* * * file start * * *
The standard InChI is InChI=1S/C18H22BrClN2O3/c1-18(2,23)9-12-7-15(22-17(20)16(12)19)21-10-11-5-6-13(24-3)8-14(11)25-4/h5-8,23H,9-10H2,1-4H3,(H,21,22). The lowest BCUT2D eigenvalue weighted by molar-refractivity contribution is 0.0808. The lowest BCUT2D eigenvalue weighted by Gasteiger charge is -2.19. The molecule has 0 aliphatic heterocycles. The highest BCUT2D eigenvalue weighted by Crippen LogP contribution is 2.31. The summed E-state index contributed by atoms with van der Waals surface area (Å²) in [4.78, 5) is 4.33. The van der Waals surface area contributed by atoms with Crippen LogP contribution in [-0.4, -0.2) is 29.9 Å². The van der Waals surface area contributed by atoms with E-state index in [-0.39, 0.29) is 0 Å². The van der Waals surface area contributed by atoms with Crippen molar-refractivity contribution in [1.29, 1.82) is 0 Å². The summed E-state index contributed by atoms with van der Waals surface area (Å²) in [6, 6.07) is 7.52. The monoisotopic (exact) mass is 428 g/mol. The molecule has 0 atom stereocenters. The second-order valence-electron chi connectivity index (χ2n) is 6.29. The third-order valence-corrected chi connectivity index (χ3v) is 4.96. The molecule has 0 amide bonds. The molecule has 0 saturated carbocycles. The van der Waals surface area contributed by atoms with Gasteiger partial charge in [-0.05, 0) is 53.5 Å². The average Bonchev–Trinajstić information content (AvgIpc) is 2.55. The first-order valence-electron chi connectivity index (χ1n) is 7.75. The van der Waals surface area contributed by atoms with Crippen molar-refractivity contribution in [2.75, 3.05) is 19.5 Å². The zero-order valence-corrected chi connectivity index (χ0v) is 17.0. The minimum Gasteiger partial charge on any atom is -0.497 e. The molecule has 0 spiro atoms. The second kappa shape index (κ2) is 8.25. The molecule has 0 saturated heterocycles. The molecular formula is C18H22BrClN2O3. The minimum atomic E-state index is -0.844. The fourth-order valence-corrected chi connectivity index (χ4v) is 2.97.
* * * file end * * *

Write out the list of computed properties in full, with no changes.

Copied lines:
The standard InChI is InChI=1S/C18H22BrClN2O3/c1-18(2,23)9-12-7-15(22-17(20)16(12)19)21-10-11-5-6-13(24-3)8-14(11)25-4/h5-8,23H,9-10H2,1-4H3,(H,21,22). The lowest BCUT2D eigenvalue weighted by molar-refractivity contribution is 0.0808. The lowest BCUT2D eigenvalue weighted by Gasteiger charge is -2.19. The molecule has 0 aliphatic heterocycles. The highest BCUT2D eigenvalue weighted by Crippen LogP contribution is 2.31. The summed E-state index contributed by atoms with van der Waals surface area (Å²) in [4.78, 5) is 4.33. The van der Waals surface area contributed by atoms with Crippen LogP contribution in [-0.4, -0.2) is 29.9 Å². The van der Waals surface area contributed by atoms with E-state index in [-0.39, 0.29) is 0 Å². The van der Waals surface area contributed by atoms with Crippen molar-refractivity contribution in [1.29, 1.82) is 0 Å². The summed E-state index contributed by atoms with van der Waals surface area (Å²) in [6, 6.07) is 7.52. The monoisotopic (exact) mass is 428 g/mol. The molecule has 0 atom stereocenters. The second-order valence-electron chi connectivity index (χ2n) is 6.29. The third-order valence-corrected chi connectivity index (χ3v) is 4.96. The molecule has 0 amide bonds. The molecule has 0 saturated carbocycles. The van der Waals surface area contributed by atoms with Gasteiger partial charge in [-0.05, 0) is 53.5 Å². The average Bonchev–Trinajstić information content (AvgIpc) is 2.55. The first-order valence-electron chi connectivity index (χ1n) is 7.75. The van der Waals surface area contributed by atoms with Crippen molar-refractivity contribution in [2.75, 3.05) is 19.5 Å². The zero-order valence-corrected chi connectivity index (χ0v) is 17.0. The minimum Gasteiger partial charge on any atom is -0.497 e. The molecule has 0 spiro atoms. The second kappa shape index (κ2) is 8.25. The molecule has 0 saturated heterocycles. The molecular formula is C18H22BrClN2O3. The minimum atomic E-state index is -0.844. The fourth-order valence-corrected chi connectivity index (χ4v) is 2.97.